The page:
Putting Innovative Approaches Like “Oyster Farming” Into Action On a Large Scale


It’s going to be a long hard road to recovery for our seafood industry. Damage from the BP oil spill has created, and will continue to create, both long-term and short-term challenges that the industry will need to overcome – from rebuilding the Gulf seafood “brand” to restoring fragile breeding and feeding grounds.

As we face these challenges, we should remember the lessons and impacts of the Exxon Valdez spill in Alaska. For example, some fishing stocks were fine for a couple of years, then they simply vanished. Research from the Exxon Valdez spill will provide valuable insight as we begin the restoration process.

A good example is “oyster farming,” which has worked in other places but not gotten much economic traction in the Gulf – in part because our “wild caught” oysters have been plentiful and safe. In part because they are often eaten raw and in part because of their position within the food chain, oysters get special attention when it comes to oil spill pollution.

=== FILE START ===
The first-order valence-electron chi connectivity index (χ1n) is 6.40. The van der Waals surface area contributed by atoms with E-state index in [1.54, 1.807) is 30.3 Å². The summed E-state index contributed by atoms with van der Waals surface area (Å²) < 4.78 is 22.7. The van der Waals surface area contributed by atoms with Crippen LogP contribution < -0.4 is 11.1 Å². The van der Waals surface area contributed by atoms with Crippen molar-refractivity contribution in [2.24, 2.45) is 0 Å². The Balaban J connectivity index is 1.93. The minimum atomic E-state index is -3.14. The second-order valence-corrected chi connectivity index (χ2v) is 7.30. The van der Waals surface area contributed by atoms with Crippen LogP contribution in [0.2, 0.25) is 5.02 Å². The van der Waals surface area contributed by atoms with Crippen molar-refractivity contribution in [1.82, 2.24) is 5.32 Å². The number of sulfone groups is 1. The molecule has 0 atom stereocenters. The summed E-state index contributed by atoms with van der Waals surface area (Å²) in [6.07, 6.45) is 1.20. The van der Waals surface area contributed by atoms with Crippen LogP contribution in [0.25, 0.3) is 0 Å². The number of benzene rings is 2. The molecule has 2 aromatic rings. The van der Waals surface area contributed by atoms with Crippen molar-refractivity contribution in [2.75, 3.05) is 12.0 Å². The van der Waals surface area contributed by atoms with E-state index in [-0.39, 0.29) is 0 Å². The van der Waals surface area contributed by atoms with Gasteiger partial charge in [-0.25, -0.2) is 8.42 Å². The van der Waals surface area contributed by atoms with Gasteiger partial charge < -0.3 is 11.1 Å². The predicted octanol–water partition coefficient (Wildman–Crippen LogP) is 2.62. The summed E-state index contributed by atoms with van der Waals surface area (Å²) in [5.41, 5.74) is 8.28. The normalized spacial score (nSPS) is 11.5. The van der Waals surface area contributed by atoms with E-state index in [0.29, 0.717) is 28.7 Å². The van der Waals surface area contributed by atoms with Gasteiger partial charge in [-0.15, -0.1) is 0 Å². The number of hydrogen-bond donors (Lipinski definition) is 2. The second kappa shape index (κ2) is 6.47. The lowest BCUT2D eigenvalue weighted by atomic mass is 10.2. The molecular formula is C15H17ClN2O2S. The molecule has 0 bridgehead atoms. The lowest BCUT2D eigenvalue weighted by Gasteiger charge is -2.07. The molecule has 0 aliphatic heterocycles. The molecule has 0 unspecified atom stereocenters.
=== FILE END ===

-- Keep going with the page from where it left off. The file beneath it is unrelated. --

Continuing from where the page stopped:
Thus, enter oyster farming. The Auburn University Shellfish Lab is working on raising oysters in mesh cages, where they can be hoisted out of the water to avoid pollution, such as that from an oil spill. Farming consistently develops high-quality oysters, the kind valued by the finest restaurants. At one demonstration site at Pointe aux Pines near Bayou La Batre, it’s reported that they have four rows of oysters – 200,000 in all – suspended in wire cages in waist-deep water. It’s easy to see how that operation could be increased in scope as a way to hasten the recovery of our oyster production.

Rebuilding the seafood industry won’t be easy and it won’t happen over night, but now is the time to put some of our research and innovative approaches into action. It’s not hard to imagine that if the government loses on its huge gamble that Gulf seafood is safe (despite credible research to the contrary), “FARMED” may become just the sort of brand people will trust.

Read more about “oyster farming” here: http://blog.al.com/live/2010/10/auburns_oyster_research_area_f.html

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Stuart H. Smith is an attorney based in New Orleans fighting major oil companies and other polluters.
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